• Canadian division (45% of bottom line) continues to be weak - with earnings up 5% YOY and 4% YTD. The Canadian market continues to be very competitive, and, despite being on the verge of an oligopoly, the market is not behaving as such. Excluding reserve releases (about $0.03 per share, due to cash flow methodology refinements in the group benefits segment), earnings were down 1% YOY in the quarter, as claims experience was slightly worse than normal (by about $0.02-$0.03 per share). Earnings were up just 8% in 2005 (7% excluding the contribution from CI funds), and we believe that earnings growth will be in the mid-single digit range through 2008. We expect 6% growth in 2007 and 2008. Group businesses continue to be the bright spot, with exceptional sales growth and increasing profitability. Individual insurance sales, up 6%, continue to pace ahead of the market, but pricing remains very competitive.

• U.S. division (25% of bottom line) - up 11% (ex f/x) YOY and up 10% YTD - we look for 12%-13% earnings growth in 2007, as the strain issue subsides. As the early August 2006 re-pricing has dealt with the Q2/06 individual insurance strain issue, we expect modestly appreciating equity markets (expected to be up 7% per annum) and continuation of the current high level of interest rates to help propel the bottom line, helped to some extent by continued strong individual sales (tripled in Q3/06 YOY, and doubled in Q2/06 YOY) and good variable annuity sales (domestic gross sales up 16%).

• Buybacks and CMG Asia acquisition help the company achieve its 10% EPS growth - we are introducing 2008E EPS estimate of $4.35. We look for 11% EPS growth in 2006 and 2007 and 10% growth 2008, which combined with aggressive buyback levels should add 100 bp to ROE over the next two years, just shy of the company's target of 75 bp per year.

• Asset quality remains strong. Net impaireds at 11 bp remains exceptionally low. With only 3% of bonds below investment grade, we believe Sun Life’s balance sheet is well protected should the credit environment become unfavourable.
RBC Capital Markets, 27 October 2006

Strong Result Amid Rising Volatility – Raising Estimates 6% and Target by 8%

Sun Life beat consensus by 7% this quarter, impressive after the rather weak result last quarter. In our view, certain of the divisions reported above trend (e.g. U.S. Annuities and Domestic Group Benefits), however, on the whole the result was solidly above expectations. Strong equity markets and improved fixed income spreads were significant factors. Management also cited efficiency gains, such as 300 fewer employees in the domestic operation, among others. We do believe there was a small benefit from a variable annuity guarantee reserve release, perhaps in the 1¢ range, but not enough for which to make an adjustment. Overall, we gave serious consideration to a rating upgrade from Sector Perform to Outperform, but based on: (i) our lack of EPS estimation confidence combined with (ii) higher total return outlooks for others in the sector, we stayed with our current rating.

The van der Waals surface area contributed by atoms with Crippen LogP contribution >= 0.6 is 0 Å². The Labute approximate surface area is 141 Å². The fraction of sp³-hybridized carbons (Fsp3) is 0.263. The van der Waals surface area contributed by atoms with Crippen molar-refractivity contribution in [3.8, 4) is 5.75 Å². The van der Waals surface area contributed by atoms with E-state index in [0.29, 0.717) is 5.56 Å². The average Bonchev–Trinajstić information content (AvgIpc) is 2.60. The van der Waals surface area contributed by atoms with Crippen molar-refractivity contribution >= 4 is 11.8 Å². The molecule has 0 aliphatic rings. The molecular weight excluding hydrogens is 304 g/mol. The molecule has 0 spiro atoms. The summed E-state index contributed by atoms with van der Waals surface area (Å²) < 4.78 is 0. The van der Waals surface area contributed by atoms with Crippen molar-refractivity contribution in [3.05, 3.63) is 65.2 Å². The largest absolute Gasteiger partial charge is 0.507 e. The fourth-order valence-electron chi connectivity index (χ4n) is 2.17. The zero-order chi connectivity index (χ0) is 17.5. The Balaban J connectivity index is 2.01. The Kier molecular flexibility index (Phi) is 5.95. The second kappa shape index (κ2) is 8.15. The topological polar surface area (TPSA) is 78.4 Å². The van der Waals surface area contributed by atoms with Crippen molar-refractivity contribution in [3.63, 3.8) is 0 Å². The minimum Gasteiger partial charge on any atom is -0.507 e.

Raising Estimates. We are raising our 2006 estimate 6% from $3.44 to $3.65, and our 2007 estimate rises 6% to $3.91 from $3.70. We are also lifting our price target from $49 to $53. This is set at 12.5x our new 2008 estimate of $4.25. It is also roughly in line with our previous method of targeting 14x our 4-quarter forward earnings estimate, now raised to $3.84. Thirdly, the $53 target is 1.79x our projected book value of $29.57 as at Q4/07, again roughly in line with today’s valuation of 1.75x.

MFS Ordeal is Over. Management confirmed the MFS strategic review was never in contemplation of an outright sale, rather just to choose between a joint venture option and a go-it-alone strategy. It seems that MFS will now remain with Sun Life and we do not expect there are any ‘Plan B’s’ in motion, such as an IPO or other, at least not until management has a chance to stabilize flows.

Expecting Higher EPS Volatility. While we can identify no major “items of note” this quarter, we do see continued volatility in Sun’s earnings, in particular on a divisional basis. Factors include wide shifts in the tax rate and sales strain, both largely dependent on product mix. Increasing sensitivity to equity markets and bond yields is also at play as the U.S. wealth division profit margins improve.